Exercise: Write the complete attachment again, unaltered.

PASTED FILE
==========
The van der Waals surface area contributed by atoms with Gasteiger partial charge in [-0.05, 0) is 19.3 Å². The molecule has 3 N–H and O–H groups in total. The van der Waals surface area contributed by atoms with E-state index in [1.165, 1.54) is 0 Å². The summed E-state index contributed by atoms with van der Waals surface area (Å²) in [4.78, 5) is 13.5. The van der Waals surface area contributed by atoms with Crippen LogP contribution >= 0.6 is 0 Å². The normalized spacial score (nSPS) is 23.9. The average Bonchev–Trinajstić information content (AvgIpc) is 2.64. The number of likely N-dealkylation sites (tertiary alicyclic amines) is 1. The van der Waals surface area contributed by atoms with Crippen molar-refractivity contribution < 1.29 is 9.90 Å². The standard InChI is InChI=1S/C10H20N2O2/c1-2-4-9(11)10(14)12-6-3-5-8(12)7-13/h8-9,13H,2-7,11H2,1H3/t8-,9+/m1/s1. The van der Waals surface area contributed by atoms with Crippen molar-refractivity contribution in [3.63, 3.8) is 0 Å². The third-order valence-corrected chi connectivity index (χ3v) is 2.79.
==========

The van der Waals surface area contributed by atoms with Gasteiger partial charge in [-0.05, 0) is 19.3 Å². The molecule has 3 N–H and O–H groups in total. The van der Waals surface area contributed by atoms with E-state index in [1.165, 1.54) is 0 Å². The summed E-state index contributed by atoms with van der Waals surface area (Å²) in [4.78, 5) is 13.5. The van der Waals surface area contributed by atoms with Crippen LogP contribution >= 0.6 is 0 Å². The normalized spacial score (nSPS) is 23.9. The average Bonchev–Trinajstić information content (AvgIpc) is 2.64. The number of likely N-dealkylation sites (tertiary alicyclic amines) is 1. The van der Waals surface area contributed by atoms with Crippen molar-refractivity contribution < 1.29 is 9.90 Å². The standard InChI is InChI=1S/C10H20N2O2/c1-2-4-9(11)10(14)12-6-3-5-8(12)7-13/h8-9,13H,2-7,11H2,1H3/t8-,9+/m1/s1. The van der Waals surface area contributed by atoms with Crippen molar-refractivity contribution in [3.63, 3.8) is 0 Å². The third-order valence-corrected chi connectivity index (χ3v) is 2.79.